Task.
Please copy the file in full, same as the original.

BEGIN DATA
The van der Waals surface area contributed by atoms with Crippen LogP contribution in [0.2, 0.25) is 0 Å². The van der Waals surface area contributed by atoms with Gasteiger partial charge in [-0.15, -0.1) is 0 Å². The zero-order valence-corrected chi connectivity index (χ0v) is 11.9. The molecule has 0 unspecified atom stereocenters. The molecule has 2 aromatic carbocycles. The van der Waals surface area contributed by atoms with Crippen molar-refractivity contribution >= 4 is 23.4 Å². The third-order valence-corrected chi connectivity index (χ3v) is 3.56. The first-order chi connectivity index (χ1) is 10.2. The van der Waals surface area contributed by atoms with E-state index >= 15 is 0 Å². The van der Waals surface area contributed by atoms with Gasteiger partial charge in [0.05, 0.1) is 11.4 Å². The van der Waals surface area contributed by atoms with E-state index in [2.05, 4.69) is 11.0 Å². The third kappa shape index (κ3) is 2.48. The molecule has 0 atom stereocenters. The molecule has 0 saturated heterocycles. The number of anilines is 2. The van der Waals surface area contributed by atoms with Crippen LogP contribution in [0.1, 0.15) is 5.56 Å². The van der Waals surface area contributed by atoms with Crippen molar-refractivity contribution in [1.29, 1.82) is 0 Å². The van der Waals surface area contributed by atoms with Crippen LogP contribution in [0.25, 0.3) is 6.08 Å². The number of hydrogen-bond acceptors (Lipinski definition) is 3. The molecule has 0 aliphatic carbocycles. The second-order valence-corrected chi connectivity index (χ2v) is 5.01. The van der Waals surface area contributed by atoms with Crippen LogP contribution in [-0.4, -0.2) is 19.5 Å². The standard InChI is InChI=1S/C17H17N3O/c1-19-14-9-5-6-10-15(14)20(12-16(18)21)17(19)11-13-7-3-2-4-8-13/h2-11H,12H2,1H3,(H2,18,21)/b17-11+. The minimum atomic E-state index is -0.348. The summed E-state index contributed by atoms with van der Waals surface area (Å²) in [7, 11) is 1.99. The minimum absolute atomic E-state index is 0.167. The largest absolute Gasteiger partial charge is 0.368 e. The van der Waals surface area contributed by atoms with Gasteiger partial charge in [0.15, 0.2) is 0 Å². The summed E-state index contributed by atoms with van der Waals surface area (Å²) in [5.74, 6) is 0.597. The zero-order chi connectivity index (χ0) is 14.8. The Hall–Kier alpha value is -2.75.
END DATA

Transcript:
The van der Waals surface area contributed by atoms with Crippen LogP contribution in [0.2, 0.25) is 0 Å². The van der Waals surface area contributed by atoms with Gasteiger partial charge in [-0.15, -0.1) is 0 Å². The zero-order valence-corrected chi connectivity index (χ0v) is 11.9. The molecule has 0 unspecified atom stereocenters. The molecule has 2 aromatic carbocycles. The van der Waals surface area contributed by atoms with Crippen molar-refractivity contribution >= 4 is 23.4 Å². The third-order valence-corrected chi connectivity index (χ3v) is 3.56. The first-order chi connectivity index (χ1) is 10.2. The van der Waals surface area contributed by atoms with E-state index >= 15 is 0 Å². The van der Waals surface area contributed by atoms with Gasteiger partial charge in [0.05, 0.1) is 11.4 Å². The van der Waals surface area contributed by atoms with E-state index in [2.05, 4.69) is 11.0 Å². The third kappa shape index (κ3) is 2.48. The molecule has 0 atom stereocenters. The molecule has 0 saturated heterocycles. The number of anilines is 2. The van der Waals surface area contributed by atoms with Crippen LogP contribution in [0.1, 0.15) is 5.56 Å². The van der Waals surface area contributed by atoms with Crippen molar-refractivity contribution in [1.29, 1.82) is 0 Å². The van der Waals surface area contributed by atoms with Crippen LogP contribution in [0.25, 0.3) is 6.08 Å². The number of hydrogen-bond acceptors (Lipinski definition) is 3. The molecule has 0 aliphatic carbocycles. The second-order valence-corrected chi connectivity index (χ2v) is 5.01. The van der Waals surface area contributed by atoms with Crippen LogP contribution in [-0.4, -0.2) is 19.5 Å². The standard InChI is InChI=1S/C17H17N3O/c1-19-14-9-5-6-10-15(14)20(12-16(18)21)17(19)11-13-7-3-2-4-8-13/h2-11H,12H2,1H3,(H2,18,21)/b17-11+. The minimum atomic E-state index is -0.348. The summed E-state index contributed by atoms with van der Waals surface area (Å²) in [7, 11) is 1.99. The minimum absolute atomic E-state index is 0.167. The largest absolute Gasteiger partial charge is 0.368 e. The van der Waals surface area contributed by atoms with Gasteiger partial charge in [0.15, 0.2) is 0 Å². The summed E-state index contributed by atoms with van der Waals surface area (Å²) in [5.74, 6) is 0.597. The zero-order chi connectivity index (χ0) is 14.8. The Hall–Kier alpha value is -2.75.